Instead, the bill would create a new task force and hire a consultant to gather more data about the problem, while committing to fixing it all next year."

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Levy reform critical to fully funding schools

"In his new budget proposal, Gov. Jay Inslee asks the Legislature to give beginning teachers a big bump in pay. He’s got the right idea, but he’s passing up an obvious way to finance it – levy reform."

"The obvious solution is for the Legislature to assume all responsibility for paying teachers — as the Washington Constitution demands. That will require shifting some existing levy revenues to the state, which can then distribute them equitably to rich and poor districts, factoring in regional differences in the cost of living."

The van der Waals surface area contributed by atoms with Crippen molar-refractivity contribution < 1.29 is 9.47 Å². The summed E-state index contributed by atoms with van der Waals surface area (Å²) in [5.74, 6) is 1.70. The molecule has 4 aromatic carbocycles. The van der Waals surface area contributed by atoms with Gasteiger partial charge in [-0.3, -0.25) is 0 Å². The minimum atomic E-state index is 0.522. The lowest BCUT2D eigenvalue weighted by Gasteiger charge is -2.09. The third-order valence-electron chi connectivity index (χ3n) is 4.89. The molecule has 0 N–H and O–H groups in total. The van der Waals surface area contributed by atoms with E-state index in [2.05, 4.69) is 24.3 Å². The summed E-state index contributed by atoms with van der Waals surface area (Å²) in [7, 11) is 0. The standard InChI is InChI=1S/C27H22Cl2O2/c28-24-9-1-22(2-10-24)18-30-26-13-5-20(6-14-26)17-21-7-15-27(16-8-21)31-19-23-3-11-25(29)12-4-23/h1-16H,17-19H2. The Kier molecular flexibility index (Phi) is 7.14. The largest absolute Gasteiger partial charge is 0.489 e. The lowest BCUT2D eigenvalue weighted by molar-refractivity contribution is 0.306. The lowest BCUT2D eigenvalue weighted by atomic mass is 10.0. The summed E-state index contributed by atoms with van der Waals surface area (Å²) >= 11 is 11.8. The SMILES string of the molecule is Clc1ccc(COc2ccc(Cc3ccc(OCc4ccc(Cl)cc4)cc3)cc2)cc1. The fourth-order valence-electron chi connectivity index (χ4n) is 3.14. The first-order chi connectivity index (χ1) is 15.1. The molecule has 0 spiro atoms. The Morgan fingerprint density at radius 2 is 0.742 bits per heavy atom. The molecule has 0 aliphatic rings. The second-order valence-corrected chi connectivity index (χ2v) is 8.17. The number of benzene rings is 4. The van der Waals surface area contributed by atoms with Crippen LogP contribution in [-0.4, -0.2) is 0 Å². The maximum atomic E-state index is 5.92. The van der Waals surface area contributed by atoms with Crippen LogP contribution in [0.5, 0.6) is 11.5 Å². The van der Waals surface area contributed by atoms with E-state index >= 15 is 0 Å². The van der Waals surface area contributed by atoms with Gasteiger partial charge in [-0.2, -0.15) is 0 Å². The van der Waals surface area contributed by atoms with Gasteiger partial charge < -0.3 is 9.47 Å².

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China considering pandas for Washington

"Backers of the movement to bring pandas to Washington announced Monday that their letters have received an encouraging response from Chinese President Xi Jinping: He’s having his people look into it."

"Sen. Bruce Dammeier, R-Puyallup, called Xi’s letter 'a very positive move toward the prospect of ultimately getting pandas.'"

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Dammeier bill a positive for Pierce County

"Connoisseurs of Pierce County politics enjoyed another plot twist this week when state Sen. Bruce Dammeier said he’s working up a bill that would highlight council Chairman Dan Roach’s accommodating relationship with Prosecutor Mark Lindquist. (Dammeier didn’t put it that way, of course.)